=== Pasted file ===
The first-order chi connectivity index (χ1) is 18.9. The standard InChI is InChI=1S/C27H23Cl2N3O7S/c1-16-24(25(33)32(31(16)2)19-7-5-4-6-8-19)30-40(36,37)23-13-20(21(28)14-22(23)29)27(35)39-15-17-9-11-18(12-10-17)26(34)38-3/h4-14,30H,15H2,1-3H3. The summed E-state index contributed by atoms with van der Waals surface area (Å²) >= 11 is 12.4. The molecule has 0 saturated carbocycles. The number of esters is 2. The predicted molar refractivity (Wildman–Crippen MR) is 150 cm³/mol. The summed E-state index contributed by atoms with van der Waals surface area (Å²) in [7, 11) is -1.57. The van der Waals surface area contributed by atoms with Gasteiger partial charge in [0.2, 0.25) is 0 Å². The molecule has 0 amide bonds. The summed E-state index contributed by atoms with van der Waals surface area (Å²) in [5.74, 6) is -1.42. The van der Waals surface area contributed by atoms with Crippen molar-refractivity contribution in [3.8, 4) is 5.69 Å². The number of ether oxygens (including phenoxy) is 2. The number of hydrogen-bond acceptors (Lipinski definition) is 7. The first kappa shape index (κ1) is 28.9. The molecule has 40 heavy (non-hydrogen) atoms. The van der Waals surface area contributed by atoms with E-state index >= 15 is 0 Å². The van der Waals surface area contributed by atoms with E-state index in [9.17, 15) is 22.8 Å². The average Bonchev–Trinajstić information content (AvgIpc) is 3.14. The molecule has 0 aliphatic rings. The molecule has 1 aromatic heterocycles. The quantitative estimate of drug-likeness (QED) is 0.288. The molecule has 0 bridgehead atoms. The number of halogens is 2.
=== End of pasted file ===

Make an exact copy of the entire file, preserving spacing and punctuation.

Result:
The first-order chi connectivity index (χ1) is 18.9. The standard InChI is InChI=1S/C27H23Cl2N3O7S/c1-16-24(25(33)32(31(16)2)19-7-5-4-6-8-19)30-40(36,37)23-13-20(21(28)14-22(23)29)27(35)39-15-17-9-11-18(12-10-17)26(34)38-3/h4-14,30H,15H2,1-3H3. The summed E-state index contributed by atoms with van der Waals surface area (Å²) >= 11 is 12.4. The molecule has 0 saturated carbocycles. The number of esters is 2. The predicted molar refractivity (Wildman–Crippen MR) is 150 cm³/mol. The summed E-state index contributed by atoms with van der Waals surface area (Å²) in [7, 11) is -1.57. The van der Waals surface area contributed by atoms with Gasteiger partial charge in [0.2, 0.25) is 0 Å². The molecule has 0 amide bonds. The summed E-state index contributed by atoms with van der Waals surface area (Å²) in [5.74, 6) is -1.42. The van der Waals surface area contributed by atoms with Crippen molar-refractivity contribution in [3.8, 4) is 5.69 Å². The number of ether oxygens (including phenoxy) is 2. The number of hydrogen-bond acceptors (Lipinski definition) is 7. The first kappa shape index (κ1) is 28.9. The molecule has 40 heavy (non-hydrogen) atoms. The van der Waals surface area contributed by atoms with E-state index >= 15 is 0 Å². The van der Waals surface area contributed by atoms with E-state index in [9.17, 15) is 22.8 Å². The average Bonchev–Trinajstić information content (AvgIpc) is 3.14. The molecule has 0 aliphatic rings. The molecule has 1 aromatic heterocycles. The quantitative estimate of drug-likeness (QED) is 0.288. The molecule has 0 bridgehead atoms. The number of halogens is 2.